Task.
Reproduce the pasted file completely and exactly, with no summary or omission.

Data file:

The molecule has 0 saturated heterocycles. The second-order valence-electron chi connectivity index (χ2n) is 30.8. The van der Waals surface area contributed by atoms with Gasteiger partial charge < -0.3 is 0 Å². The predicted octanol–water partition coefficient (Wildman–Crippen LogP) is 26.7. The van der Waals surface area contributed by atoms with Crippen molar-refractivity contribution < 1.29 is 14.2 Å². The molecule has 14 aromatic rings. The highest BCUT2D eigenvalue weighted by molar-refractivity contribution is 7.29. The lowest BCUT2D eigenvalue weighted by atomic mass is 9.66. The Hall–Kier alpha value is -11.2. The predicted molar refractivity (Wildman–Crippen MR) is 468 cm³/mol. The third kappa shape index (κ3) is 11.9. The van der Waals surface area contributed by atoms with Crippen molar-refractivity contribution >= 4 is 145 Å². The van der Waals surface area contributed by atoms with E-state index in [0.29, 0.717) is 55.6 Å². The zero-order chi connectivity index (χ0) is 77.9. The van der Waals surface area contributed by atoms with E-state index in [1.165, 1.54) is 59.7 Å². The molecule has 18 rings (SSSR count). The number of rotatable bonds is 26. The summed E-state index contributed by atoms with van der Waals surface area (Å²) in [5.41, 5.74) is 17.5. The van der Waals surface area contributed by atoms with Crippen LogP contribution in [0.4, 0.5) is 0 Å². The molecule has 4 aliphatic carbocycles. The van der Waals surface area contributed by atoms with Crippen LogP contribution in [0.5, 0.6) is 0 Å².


The molecule has 0 saturated heterocycles. The second-order valence-electron chi connectivity index (χ2n) is 30.8. The van der Waals surface area contributed by atoms with Gasteiger partial charge < -0.3 is 0 Å². The predicted octanol–water partition coefficient (Wildman–Crippen LogP) is 26.7. The van der Waals surface area contributed by atoms with Crippen molar-refractivity contribution < 1.29 is 14.2 Å². The molecule has 14 aromatic rings. The highest BCUT2D eigenvalue weighted by molar-refractivity contribution is 7.29. The lowest BCUT2D eigenvalue weighted by atomic mass is 9.66. The Hall–Kier alpha value is -11.2. The predicted molar refractivity (Wildman–Crippen MR) is 468 cm³/mol. The third kappa shape index (κ3) is 11.9. The van der Waals surface area contributed by atoms with Crippen molar-refractivity contribution >= 4 is 145 Å². The van der Waals surface area contributed by atoms with E-state index in [0.29, 0.717) is 55.6 Å². The zero-order chi connectivity index (χ0) is 77.9. The van der Waals surface area contributed by atoms with E-state index in [1.165, 1.54) is 59.7 Å². The molecule has 18 rings (SSSR count). The number of rotatable bonds is 26. The summed E-state index contributed by atoms with van der Waals surface area (Å²) in [5.41, 5.74) is 17.5. The van der Waals surface area contributed by atoms with Crippen LogP contribution in [0.4, 0.5) is 0 Å². The molecule has 4 aliphatic carbocycles. The van der Waals surface area contributed by atoms with Crippen LogP contribution in [0.5, 0.6) is 0 Å².